However, will we want more out of autonomous technology than just a happy landing? I turned to one of the current leaders in the market, ASV Global, to gain insight on what is happening, right now. This international player had two staff in 2010 and now has 130 employees, with its biggest department being the software development team. As well as designing and building unmanned and autonomous surface vessels itself, from less than 2m to 13m, ASV is increasingly supplying its software and electronics to shipyards and boatbuilders for integration in small craft and larger vessels. Largely unmanned missions vary widely, from mine hunting and gunnery targets, to surveys, inspections and ocean science.
“Scientists are quite ambitious and quite keen to try things,” ASV Senior Director Dan Hook explains, “so we've done some interesting projects with organisations like the National Oceanography Centre, in Southampton, and sent boats completely unmanned out into the Atlantic for 12 days, controlled over a satellite link. We were gathering ocean temperature, and salinity, and listening for marine mammals.
“Leisure sailors may have started to see some unmanned boats, quite often yellow in colour, doing survey work. We've probably done 15,000 line-kilometres now, often in areas that haven't been charted in 150 years.”
In terms of adapting autonomous technology for the leisure industry, we’ve had a few discussions with organisations about that,” Dan continues. “The whole point of leisure is to have the buzz of driving the boat yourself, so at the moment we see it as an option to enhance safety.
“We are all experiencing a gradual transition to more automated cars and we think the same opportunities are there in the leisure marine industry. People will still be helming, but could have some of our sensors and software to aid them, alerting them to things they might otherwise miss, by using artificial intelligence on a camera or radar feed. Particularly at night – when you've got that late watch, no one's going to turn down the extra input of a decent infrared camera with some smart software that spots things that the human eye won't. We call it enhanced situational awareness – it's adding to the human experience rather than taking away control.”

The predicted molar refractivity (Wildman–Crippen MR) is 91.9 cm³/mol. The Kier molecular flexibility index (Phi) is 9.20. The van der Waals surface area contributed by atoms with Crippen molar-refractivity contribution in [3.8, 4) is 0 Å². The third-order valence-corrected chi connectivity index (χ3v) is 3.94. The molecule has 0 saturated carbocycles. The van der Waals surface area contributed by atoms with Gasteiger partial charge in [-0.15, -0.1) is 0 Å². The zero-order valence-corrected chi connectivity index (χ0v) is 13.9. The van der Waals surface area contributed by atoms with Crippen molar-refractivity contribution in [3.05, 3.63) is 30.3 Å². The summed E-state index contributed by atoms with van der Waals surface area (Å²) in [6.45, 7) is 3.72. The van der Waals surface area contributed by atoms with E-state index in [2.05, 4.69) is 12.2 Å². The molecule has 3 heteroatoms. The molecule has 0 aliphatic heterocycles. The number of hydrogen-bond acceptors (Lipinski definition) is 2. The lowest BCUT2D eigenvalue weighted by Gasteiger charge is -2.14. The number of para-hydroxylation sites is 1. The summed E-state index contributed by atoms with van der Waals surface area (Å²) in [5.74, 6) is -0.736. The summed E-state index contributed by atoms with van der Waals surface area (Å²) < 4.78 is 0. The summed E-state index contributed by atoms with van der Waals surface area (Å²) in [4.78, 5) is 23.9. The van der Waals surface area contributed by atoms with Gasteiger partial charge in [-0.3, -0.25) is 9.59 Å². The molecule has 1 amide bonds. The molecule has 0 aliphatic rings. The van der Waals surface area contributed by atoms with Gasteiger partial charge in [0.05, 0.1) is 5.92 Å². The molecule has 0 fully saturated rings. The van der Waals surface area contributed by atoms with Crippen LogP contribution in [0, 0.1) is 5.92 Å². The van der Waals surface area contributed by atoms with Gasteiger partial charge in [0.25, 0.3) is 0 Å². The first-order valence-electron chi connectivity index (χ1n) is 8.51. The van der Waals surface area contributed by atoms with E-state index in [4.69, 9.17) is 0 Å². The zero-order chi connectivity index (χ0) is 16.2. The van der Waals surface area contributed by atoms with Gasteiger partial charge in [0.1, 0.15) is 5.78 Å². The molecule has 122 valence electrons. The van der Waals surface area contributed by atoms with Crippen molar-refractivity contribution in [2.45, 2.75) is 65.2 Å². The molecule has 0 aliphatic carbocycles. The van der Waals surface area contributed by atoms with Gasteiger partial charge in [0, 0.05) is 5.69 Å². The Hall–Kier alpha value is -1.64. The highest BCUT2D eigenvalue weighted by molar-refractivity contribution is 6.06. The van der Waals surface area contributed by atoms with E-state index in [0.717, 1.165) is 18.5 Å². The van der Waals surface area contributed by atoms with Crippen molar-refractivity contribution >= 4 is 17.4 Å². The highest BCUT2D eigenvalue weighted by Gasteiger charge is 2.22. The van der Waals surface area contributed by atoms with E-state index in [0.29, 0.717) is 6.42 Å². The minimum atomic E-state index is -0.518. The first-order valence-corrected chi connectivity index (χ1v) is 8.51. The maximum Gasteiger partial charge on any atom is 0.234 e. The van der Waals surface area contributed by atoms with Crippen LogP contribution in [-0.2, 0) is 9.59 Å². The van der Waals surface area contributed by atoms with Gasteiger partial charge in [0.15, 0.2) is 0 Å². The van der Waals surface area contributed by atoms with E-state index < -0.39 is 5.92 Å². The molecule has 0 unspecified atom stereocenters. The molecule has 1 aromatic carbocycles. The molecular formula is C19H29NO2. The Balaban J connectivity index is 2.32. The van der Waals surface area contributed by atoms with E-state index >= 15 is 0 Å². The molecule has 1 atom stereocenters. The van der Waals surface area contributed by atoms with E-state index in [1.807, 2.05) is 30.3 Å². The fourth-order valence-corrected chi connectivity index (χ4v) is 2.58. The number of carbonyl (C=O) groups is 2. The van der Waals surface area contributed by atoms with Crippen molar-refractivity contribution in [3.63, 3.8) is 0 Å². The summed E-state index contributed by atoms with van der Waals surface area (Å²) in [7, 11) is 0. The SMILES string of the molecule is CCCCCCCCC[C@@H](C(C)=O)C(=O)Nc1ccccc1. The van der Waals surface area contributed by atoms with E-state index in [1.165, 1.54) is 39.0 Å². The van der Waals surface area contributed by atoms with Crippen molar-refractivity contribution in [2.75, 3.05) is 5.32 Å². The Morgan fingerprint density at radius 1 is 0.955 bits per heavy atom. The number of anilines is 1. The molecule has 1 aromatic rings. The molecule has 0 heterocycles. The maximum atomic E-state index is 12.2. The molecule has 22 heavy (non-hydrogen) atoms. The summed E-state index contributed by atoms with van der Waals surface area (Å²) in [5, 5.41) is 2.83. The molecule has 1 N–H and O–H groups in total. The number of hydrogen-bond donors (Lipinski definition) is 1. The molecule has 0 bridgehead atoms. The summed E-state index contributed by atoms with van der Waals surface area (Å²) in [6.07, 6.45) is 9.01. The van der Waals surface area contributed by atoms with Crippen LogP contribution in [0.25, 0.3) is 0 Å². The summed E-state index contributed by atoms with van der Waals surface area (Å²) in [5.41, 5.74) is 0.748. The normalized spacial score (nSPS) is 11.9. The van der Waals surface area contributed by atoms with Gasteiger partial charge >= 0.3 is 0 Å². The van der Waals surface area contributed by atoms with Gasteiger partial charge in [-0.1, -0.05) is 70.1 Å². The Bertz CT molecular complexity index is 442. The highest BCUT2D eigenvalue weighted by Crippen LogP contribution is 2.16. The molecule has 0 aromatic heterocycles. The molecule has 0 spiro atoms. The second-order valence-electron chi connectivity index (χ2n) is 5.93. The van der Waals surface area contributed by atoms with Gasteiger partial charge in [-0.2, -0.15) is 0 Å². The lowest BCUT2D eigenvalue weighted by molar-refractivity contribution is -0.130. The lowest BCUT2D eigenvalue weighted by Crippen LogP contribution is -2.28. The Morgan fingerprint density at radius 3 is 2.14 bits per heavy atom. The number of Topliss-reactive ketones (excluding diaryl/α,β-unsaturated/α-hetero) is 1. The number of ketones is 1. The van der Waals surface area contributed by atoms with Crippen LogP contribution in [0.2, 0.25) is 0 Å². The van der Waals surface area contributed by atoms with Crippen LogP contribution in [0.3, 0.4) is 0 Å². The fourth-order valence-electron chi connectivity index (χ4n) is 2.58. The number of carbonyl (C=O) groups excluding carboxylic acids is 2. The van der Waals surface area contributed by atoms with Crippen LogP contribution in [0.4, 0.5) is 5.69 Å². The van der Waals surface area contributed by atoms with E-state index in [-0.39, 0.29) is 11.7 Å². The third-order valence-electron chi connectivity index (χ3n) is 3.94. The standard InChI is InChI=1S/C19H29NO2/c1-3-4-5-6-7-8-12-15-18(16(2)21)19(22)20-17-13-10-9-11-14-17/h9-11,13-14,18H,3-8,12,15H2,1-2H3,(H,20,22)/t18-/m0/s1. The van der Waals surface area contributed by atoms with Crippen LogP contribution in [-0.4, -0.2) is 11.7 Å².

Dan suggests that the changing market will also drive further autonomy: “Think about the Millennial who's doing well in the city and decides to buy himself a boat. When he visits the marina in his electric Tesla, which drove him half the way down there autonomously and self-parked itself, he's going to expect similar tech on his boat. This also links to electrification. As certain sectors of the leisure industry become more electrically compelled, there's a lot of opportunity to make things controllable, more easily managed, and closely linked into the software.”
There are two immediate take home lessons from Dan’s observations that will apply to many METSTRADE exhibitors and visitors.
The first is that, to make autonomous boats work, companies like ASV are already having to select equipment where they can get access, via open architecture, to a lot of detailed sensor data. That is not always possible currently.
The second is that manufacturers seeking to serve this market need to be able to supply accurate mean time to failure information, because engineering in a known level of reliability is critical.
What is strikingly obvious is that autonomous boats are not a future thing – they are very much of the moment and likely to be more influential for all sorts of reasons. Ultimately, perhaps they will be essential to breaking the perceived skills barrier to boating.
How long before you can tell your boat to meet you at your chosen holiday destination and is it a good thing? As ever, I’m interested in your views.